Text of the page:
- 44d. [One taking a lot of notes] of currency is a bank TELLER.
Martin Ashwood-Smith’s CrosSynergy/Washington Post puzzle, “Middle School”—Sam Donaldson’s review
At the school where I teach, we’re in the middle of spring quarter right now, which turns out to be an apt time to discuss this crossword. Ashwood-Smith finds three 15-letter entries with the letter series S-C-H appearing exactly in the middle. The theme is revealed by 36-Down, SCH, conveniently placed at the grid’s center and clued [PTA’s concern found in all three theme answers (abbr.)]. The theme answers themselves ain’t too shabby:
- 17-Across: The [Breaded dish] is WIENERSCHNITZEL. I knew this one once I had the WIEN- in place, but I felt nervous entering it into the grid as I was uncertain of the spelling. Fortunately, I got lucky. I don’t think I’ve ever tasted wienerschnitzel. Veal is not my thing, and I’m trying to lay off the breaded foods. Am I missing a culinary treat?
- 39-Across: The [Augusta tourney winner, e.g.] is a MASTERS CHAMPION. Charl Schwartzl is the most recent one, and yes, I have added CHARL, SCHWARTZL, and CHARL SCHWARTZL to my wordlist. (Heck, his name is one letter off from being a legit theme entry for this puzzle!) I’m a bit perplexed as to the use of “e.g.” in the clue—are there other “masters champions” besides the golfers who win the annual tournament in Augusta, Georgia?
- 62-Across: The [Grocery store feature] is the EXPRESS CHECKOUT. You know, the one with the “10 items or less” sign that should read “10 items or fewer?”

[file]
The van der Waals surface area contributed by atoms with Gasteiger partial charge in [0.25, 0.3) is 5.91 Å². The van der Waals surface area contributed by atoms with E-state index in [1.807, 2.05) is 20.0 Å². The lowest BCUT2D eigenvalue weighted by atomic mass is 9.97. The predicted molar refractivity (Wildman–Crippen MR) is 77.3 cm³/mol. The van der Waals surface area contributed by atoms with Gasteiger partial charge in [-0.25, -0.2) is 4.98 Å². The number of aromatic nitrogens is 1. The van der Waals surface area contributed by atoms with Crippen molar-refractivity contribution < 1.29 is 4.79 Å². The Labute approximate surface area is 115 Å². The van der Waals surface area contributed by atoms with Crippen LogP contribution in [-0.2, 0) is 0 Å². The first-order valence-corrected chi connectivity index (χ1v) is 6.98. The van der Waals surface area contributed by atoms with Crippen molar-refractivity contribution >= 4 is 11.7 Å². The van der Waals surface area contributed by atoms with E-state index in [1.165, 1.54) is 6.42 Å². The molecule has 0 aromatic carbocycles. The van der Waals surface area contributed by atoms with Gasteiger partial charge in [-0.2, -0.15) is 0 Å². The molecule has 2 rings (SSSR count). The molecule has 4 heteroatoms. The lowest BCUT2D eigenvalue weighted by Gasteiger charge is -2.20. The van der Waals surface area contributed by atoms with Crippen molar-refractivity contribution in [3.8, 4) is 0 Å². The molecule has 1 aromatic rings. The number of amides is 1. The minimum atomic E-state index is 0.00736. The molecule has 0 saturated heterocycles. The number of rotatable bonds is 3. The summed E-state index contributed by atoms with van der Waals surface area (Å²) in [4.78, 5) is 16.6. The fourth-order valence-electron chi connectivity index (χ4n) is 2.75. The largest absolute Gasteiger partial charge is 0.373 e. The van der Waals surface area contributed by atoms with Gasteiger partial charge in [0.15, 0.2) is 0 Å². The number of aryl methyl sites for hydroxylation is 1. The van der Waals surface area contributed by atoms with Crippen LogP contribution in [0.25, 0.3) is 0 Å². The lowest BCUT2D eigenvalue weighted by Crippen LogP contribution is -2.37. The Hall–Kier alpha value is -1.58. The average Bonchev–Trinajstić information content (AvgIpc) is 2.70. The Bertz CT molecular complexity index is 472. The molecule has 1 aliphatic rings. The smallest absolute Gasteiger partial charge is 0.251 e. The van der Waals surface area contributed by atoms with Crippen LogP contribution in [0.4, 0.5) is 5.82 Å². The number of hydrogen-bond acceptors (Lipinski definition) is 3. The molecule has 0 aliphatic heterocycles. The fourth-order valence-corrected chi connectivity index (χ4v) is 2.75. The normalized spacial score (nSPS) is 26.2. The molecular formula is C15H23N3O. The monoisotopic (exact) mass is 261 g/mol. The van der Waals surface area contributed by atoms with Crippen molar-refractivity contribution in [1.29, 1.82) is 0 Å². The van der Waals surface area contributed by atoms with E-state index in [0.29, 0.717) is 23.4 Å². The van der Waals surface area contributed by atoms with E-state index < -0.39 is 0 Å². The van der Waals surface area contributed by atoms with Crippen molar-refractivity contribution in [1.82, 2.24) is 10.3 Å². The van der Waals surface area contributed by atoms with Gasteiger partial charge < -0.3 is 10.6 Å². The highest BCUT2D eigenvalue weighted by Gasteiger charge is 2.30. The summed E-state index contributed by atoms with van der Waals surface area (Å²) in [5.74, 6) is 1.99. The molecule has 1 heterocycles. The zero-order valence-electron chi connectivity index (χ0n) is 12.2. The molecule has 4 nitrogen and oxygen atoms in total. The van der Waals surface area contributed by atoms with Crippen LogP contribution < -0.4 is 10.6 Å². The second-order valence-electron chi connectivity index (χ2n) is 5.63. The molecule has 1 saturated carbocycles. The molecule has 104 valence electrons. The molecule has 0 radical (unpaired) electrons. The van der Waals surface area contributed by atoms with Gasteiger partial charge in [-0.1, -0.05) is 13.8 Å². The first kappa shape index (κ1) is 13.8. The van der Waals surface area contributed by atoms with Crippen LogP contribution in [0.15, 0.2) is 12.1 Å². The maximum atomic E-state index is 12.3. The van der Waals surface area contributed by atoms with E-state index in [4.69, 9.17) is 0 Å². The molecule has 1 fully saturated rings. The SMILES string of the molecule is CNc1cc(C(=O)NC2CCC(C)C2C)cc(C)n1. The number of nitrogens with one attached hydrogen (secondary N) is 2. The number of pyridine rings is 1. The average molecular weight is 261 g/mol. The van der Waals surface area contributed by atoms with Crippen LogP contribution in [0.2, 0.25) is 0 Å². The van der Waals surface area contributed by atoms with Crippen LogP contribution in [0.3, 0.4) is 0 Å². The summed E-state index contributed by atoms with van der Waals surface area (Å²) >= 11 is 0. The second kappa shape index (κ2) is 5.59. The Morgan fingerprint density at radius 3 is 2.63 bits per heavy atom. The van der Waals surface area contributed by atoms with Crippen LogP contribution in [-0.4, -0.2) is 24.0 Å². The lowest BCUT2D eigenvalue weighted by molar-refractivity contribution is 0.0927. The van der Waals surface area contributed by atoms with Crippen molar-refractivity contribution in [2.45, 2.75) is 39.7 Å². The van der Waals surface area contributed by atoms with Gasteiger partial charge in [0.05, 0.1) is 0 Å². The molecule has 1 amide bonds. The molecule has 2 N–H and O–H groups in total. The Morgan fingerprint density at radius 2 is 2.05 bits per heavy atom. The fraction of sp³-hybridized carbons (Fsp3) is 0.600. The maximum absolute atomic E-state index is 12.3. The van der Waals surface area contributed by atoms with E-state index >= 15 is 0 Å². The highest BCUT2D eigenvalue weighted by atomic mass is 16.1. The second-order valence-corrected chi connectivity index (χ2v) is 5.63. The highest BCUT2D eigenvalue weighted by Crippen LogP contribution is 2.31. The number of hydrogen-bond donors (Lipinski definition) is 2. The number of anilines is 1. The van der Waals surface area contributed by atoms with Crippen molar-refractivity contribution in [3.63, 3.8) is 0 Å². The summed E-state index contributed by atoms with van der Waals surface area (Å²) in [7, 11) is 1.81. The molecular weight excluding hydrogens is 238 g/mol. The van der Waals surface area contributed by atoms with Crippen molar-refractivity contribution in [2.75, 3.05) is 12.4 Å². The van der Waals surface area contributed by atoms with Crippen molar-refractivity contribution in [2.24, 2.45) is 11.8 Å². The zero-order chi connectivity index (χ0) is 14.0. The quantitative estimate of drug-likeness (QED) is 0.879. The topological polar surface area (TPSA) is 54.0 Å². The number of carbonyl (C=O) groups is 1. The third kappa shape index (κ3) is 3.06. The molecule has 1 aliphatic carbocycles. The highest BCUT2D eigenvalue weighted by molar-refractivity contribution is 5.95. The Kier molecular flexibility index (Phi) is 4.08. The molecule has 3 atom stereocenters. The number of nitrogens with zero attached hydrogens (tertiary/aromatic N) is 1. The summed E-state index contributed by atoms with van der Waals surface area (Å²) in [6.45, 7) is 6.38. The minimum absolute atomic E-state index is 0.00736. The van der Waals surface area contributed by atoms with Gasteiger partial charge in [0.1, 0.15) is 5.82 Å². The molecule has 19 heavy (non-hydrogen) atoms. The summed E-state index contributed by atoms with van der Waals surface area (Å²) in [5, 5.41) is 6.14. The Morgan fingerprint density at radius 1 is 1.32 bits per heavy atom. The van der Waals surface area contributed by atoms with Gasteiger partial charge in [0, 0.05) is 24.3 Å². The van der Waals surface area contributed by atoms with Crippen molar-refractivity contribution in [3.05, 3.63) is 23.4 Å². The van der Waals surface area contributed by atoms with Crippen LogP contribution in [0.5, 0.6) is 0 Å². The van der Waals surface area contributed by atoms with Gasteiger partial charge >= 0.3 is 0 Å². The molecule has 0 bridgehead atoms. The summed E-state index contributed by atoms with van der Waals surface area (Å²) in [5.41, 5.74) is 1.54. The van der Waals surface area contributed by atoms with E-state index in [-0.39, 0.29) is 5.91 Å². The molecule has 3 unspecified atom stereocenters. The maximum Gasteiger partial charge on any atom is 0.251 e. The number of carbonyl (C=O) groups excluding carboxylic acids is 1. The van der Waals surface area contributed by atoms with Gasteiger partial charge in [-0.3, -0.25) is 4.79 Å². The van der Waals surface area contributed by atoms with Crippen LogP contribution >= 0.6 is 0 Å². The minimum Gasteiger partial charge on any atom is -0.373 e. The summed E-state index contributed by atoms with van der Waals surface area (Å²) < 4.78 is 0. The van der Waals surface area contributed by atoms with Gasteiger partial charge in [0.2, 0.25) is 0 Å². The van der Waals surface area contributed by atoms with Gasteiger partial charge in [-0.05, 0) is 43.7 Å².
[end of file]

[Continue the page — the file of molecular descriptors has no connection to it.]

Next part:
I like the grid’s design, what with the crosses in the center. I wish one of the horizontal bars in the fifth and eleventh rows had one fewer black square just to make the grid feel a little more open. As it was, my solving experience was like tackling four miniature puzzles (the north section, the east, the south, and the west, in that order by the way) that felt just a tad too disconnected. But this is a minor point—today’s puzzle is a 78/38 grid (78 answers, 38 black squares), which is certainly acceptable for themed crosswords.
I felt like I should have posted a faster time, like maybe 5:15 – 5:30 (a Monday/Tuesday time for me). Looking back, there were a few items that I didn’t get right away, and I suppose the cumulative weight of those brief pauses resulted in the slower time:
- [Housman piece] as a clue for POEM meant nothing to me. All I could think of was John Houseman, the Oscar-winning actor who played Professor Kingsfield in “The Paper Chase.” I think my world is a little narrower than I would like to admit.